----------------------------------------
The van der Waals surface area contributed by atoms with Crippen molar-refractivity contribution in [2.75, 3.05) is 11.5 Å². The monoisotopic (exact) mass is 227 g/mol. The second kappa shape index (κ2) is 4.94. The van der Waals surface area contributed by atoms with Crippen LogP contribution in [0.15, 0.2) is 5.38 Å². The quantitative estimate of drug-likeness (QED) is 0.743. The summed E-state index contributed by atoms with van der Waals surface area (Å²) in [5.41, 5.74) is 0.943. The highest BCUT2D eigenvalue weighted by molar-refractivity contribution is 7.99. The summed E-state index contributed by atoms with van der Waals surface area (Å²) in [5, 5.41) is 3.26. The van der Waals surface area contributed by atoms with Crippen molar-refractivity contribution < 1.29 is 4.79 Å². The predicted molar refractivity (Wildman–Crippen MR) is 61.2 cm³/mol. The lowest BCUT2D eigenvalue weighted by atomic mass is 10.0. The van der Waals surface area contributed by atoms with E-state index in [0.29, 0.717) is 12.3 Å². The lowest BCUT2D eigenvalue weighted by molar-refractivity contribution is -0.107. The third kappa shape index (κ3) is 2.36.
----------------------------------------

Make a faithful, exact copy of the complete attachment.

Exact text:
The van der Waals surface area contributed by atoms with Crippen molar-refractivity contribution in [2.75, 3.05) is 11.5 Å². The monoisotopic (exact) mass is 227 g/mol. The second kappa shape index (κ2) is 4.94. The van der Waals surface area contributed by atoms with Crippen LogP contribution in [0.15, 0.2) is 5.38 Å². The quantitative estimate of drug-likeness (QED) is 0.743. The summed E-state index contributed by atoms with van der Waals surface area (Å²) in [5.41, 5.74) is 0.943. The highest BCUT2D eigenvalue weighted by molar-refractivity contribution is 7.99. The summed E-state index contributed by atoms with van der Waals surface area (Å²) in [5, 5.41) is 3.26. The van der Waals surface area contributed by atoms with Crippen molar-refractivity contribution < 1.29 is 4.79 Å². The predicted molar refractivity (Wildman–Crippen MR) is 61.2 cm³/mol. The lowest BCUT2D eigenvalue weighted by atomic mass is 10.0. The van der Waals surface area contributed by atoms with E-state index in [0.29, 0.717) is 12.3 Å². The lowest BCUT2D eigenvalue weighted by molar-refractivity contribution is -0.107. The third kappa shape index (κ3) is 2.36.